# How to Predict the Plastic Collapse of Structures Efficiently?

VITEZSLAV STEMBERA, TU Wien, Austria
How to Predict the Plastic Collapse of Structures Efficiently?

The prediction of the collapse load (limit load) of a structure made of a material exhibiting elastic plastic behavior is very often of practical interest. The standard approach to obtain such collapse loads is based on iterative calculation schemes using classical nonlinear finite element methods, as, e.g., can be found in .

However, as an alternative approach, the so-called finite-element-based limit analysis (FELA) can be applied. This approach is based on limit theorems, first formulated by A.A.Gvozdev in 1936. Thereby, the collapse load is obtained as the minimum of a certain optimization problem, either considering kinematically compatible velocity fields (upper bound approach) or statically admissible stress fields (lower bound approach) within the structure, at the time instant of collapse. Thus, the whole load history doesn’t need to be taken into account, resulting in a much more stable and numerically efficient approach compared to standard schemes based on classical finite element formulations. The two significant disadvantages of the FELA method, which are the assumption of geometrical linearity and ideal plasticity, can be overcome by the so-called sequential finite element limit analysis (SFELA), as, e.g., given in . Thereby, the FELA method is called repeatedly, where the geometry and the plastic strain is updated after each iteration.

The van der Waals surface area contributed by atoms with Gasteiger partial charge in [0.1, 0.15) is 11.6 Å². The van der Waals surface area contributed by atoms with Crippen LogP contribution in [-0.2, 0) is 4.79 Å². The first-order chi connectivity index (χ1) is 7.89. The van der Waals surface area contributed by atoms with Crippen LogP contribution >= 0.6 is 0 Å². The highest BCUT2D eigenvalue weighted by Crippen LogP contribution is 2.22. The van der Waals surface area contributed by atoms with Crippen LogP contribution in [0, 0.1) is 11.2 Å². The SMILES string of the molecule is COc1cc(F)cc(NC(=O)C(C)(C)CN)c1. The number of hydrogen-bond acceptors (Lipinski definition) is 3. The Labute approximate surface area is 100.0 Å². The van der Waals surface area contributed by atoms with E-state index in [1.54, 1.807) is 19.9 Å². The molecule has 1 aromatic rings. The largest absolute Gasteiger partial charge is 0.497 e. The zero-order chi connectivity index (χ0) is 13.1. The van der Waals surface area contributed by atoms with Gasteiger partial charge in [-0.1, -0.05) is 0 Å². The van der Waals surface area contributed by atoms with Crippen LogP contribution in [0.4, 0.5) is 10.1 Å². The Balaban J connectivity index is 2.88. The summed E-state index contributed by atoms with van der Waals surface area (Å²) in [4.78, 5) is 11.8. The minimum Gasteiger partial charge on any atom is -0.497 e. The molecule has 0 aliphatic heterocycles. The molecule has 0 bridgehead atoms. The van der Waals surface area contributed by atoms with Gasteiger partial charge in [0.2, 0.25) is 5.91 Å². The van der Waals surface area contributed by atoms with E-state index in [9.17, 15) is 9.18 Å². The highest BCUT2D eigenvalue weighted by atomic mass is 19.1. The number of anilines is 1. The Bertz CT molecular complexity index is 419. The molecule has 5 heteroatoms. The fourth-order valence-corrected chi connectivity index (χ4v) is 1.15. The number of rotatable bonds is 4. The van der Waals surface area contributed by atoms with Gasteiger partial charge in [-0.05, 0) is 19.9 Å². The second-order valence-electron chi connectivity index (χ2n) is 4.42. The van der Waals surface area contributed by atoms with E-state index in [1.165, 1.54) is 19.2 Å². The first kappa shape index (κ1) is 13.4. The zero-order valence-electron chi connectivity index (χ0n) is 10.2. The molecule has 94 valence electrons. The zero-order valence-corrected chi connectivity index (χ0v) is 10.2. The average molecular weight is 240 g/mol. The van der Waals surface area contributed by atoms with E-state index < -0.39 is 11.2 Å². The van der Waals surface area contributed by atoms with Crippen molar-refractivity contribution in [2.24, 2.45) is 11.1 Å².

In this talk, implementations of the FELA as well as SFELA method, for the case of shell and solid finite elements is presented. Two strength criteria are considered: an isotropic von Mises type strength criterion for shell elements (Ilyushin criterion) and the orthotropic Tsai-Wu strength criterion for solid elements. An incorporation of isotropic hardening and softening is possible and is demonstrated in two of the three presented examples: first, in plastic collapse of a steel frame and second, in plastic collapse of a S-rail tube. In the third example, the ability to analyze wooden structures is demonstrated, where the collapse of a three-layered pressure loaded cross laminated timber (CLT) plate is predicted. The numerically obtained collapse loads of the CLT plate for different wooden strength classes C18, C24, and C35 are compared with experimental data.
It is demonstrated that the FELA and SFELA methods are efficient numerical approaches for predicting the plastic collapse of shell and solid structures. Moreover it is shown, that hardening and softening can be incorporated within the framework of the SFELA method.

 A. Robertson, H. Li, D. Mackenzie, Plastic collapse of pipe bends under combined internal pressure and in-plane bending, Int. J. of Pressure Vessels and Piping, Vol.82, 2005, pp. 407-416.
 D. Kong, C. M. Martin, B. W. Byrne, Modelling large plastic deformations of cohesive soils using sequential limit analysis, Int. J. Numer. Anal. Meth. Geomech., Vol.41, 2017, pp. 1781–1806.

How to Predict the Plastic Collapse of Structures Efficiently?